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Dec 2015

A lateral-thinking puzzle

Linus Åkesson
Wed 2-Dec-2015 00:00
A fair point. Yes, that assumption should have been spelt out.

The TTY demystified

Fri 4-Dec-2015 09:14
Very nice summary for those born too late :-)

It might be worth mentioning that UARTs/serial ports have control lines to block transmission when the received data can't be processed as fast as it's received.
This way the UART itself would stop transmitting and the whole process was handled in hardware.
The sending process would have to wait (be blocked) for the UART to transmit it's data anyway, as the hardware would mostly be slower than the software anyway.

However when modems came in to play, the terminals UART and the hosts UART were no longer directly wired to each other and modems would only transmit data and no control lines between them. This situation required another method of flow control that would have to be transmitted in-band with the data. So software flow control via device control characters was invented.

A lateral-thinking puzzle

Thu 10-Dec-2015 17:49
I reached 5/3, assuming that drawing blood enough to give transfusion to 2 persons does not kill patient immediately.

Define patients 1, 2 and 3. Draw and store blood from each of them. Give blood of patient 1 to 2, and if he survives, also to patient 3. If patient 2 does not survive, give his stored blood to patient 3. If patient 3 does not survive, give his stored blood to patient 1, but if patient 3 survives, give patient 2's blood also to patient 1.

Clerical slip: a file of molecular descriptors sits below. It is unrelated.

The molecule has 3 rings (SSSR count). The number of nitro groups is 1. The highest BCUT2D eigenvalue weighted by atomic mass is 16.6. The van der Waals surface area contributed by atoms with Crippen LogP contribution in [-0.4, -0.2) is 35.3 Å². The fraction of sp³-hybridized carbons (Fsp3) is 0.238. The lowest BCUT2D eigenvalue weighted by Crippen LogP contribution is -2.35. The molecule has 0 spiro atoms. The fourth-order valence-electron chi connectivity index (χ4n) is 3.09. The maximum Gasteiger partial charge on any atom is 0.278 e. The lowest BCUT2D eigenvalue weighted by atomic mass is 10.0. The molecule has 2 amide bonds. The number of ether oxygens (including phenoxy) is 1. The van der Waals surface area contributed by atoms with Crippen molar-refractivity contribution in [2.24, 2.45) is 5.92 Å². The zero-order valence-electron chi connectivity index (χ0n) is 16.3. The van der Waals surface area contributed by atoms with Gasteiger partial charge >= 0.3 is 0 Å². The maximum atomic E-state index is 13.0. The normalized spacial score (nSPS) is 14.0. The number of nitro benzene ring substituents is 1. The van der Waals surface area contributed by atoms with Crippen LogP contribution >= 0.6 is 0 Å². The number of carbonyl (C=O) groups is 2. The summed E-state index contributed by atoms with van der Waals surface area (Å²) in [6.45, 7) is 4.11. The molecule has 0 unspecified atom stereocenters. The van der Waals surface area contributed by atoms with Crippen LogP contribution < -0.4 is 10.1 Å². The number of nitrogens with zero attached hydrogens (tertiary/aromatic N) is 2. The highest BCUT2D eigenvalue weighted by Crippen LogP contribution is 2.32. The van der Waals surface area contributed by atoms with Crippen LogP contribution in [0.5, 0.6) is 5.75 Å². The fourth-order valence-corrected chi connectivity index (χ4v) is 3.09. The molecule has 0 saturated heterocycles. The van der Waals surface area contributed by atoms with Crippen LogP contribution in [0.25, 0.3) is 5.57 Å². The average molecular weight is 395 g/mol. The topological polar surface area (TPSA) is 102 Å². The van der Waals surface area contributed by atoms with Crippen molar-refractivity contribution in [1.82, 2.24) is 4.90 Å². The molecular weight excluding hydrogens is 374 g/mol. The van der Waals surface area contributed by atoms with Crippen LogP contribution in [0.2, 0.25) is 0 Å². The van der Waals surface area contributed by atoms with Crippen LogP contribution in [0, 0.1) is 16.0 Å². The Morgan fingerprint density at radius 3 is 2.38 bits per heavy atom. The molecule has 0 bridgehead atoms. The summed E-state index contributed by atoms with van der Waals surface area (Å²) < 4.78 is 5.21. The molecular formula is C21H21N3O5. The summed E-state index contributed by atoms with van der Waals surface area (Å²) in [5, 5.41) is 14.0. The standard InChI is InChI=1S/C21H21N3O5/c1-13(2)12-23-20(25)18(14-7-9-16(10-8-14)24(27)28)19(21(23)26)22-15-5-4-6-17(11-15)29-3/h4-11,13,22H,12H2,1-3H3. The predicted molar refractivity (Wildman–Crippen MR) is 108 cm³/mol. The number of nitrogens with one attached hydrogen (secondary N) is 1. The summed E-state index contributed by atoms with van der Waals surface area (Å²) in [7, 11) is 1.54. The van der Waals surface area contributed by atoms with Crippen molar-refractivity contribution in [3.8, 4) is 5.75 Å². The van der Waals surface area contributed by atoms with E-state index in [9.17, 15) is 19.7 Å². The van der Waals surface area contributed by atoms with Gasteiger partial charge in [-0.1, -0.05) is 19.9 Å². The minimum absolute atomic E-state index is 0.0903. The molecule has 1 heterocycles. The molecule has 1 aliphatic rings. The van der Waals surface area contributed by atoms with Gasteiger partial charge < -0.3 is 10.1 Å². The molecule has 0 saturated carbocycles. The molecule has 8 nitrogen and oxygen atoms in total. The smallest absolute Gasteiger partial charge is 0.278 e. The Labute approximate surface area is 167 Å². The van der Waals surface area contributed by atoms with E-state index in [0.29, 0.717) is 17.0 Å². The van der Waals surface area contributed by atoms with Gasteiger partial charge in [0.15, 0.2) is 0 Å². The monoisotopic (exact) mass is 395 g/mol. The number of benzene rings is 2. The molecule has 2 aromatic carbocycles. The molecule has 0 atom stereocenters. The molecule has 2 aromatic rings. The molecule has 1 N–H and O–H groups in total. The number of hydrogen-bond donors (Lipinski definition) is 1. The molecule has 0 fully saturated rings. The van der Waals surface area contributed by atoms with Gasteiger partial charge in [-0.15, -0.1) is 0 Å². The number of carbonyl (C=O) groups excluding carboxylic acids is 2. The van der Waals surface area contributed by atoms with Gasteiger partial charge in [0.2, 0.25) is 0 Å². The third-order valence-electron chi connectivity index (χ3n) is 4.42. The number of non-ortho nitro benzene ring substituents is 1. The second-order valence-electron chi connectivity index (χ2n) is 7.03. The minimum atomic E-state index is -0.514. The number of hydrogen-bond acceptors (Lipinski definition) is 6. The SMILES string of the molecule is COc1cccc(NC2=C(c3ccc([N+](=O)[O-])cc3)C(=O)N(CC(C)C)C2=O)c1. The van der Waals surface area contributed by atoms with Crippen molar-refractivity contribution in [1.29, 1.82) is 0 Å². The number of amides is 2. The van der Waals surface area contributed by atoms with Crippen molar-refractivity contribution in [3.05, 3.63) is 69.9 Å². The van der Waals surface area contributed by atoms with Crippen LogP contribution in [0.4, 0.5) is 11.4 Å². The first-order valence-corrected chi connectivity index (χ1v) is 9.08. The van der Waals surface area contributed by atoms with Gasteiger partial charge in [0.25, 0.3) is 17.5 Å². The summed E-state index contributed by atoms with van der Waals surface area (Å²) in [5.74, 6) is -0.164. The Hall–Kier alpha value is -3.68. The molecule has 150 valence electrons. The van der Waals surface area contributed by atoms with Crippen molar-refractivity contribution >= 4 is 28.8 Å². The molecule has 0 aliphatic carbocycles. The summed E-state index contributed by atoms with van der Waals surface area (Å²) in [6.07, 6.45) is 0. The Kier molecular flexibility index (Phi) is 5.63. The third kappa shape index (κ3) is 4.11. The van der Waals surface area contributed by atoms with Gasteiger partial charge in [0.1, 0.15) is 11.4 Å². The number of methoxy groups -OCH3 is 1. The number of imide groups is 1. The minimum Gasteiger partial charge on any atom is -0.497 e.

List of scenarios with (1,2,3) marking blood types of each patient:

(o,a,b),(o,b,a): Patients 2 and 3 both survive, 1/3 cases.
(a,b,o),(b,a,o): Patient 1 survives, 1/3 cases.
(a,o,b),(b,o,a): Patients 1 and 3 both survive, 1/3 cases.

Linus Åkesson
Fri 11-Dec-2015 15:38
That's an interesting approach! But I'm not entirely convinced about the third case. Let's assume (a,o,b). In the beginning, each patient lacks 1 transfusion's worth of blood. After the initial drawing, each patient lacks 3 units of blood. You use one of the stored units of Type A blood, giving it to Patient 2. Then you give one unit of Type O blood to Patient 3. Finally, you give the remaining unit of Type O blood to Patient 1. At this point, I assume that any leftovers are given back to the respective patient, so the two stored units of Type B blood are given to Patient 3. But you only have one unit left of Type A blood, so Patient 1 would still end up lacking one unit of blood. You'd have to transfuse some of the blood from Corpse 2 back to Patient 1. That may or may not work in real life (please don't try it), but it's lateral thinking all right. If it was part of the intended solution, then I think it would have been good to spell it out. Otherwise; did I miss something?
Fri 11-Dec-2015 15:54
Hi Linus,

You're right about giving leftover blood back to donor, and the needed assumption I missed to state is actually based on original rules:
Patient A's blood will instantly kill Patient B and/or Patient O.
Patient B's blood will instantly kill Patient A and/or Patient O.

So, we can assume that virtually a drop of blood is enough to see the potential negative effect, and transfusion can be stopped without consuming any significant amount of blood. We need to draw blood from everyone just to avoid contaminating patient O's blood with even a single drop of wrong type.

Linus Åkesson
Fri 11-Dec-2015 17:40
All right, then I follow you. Good work there!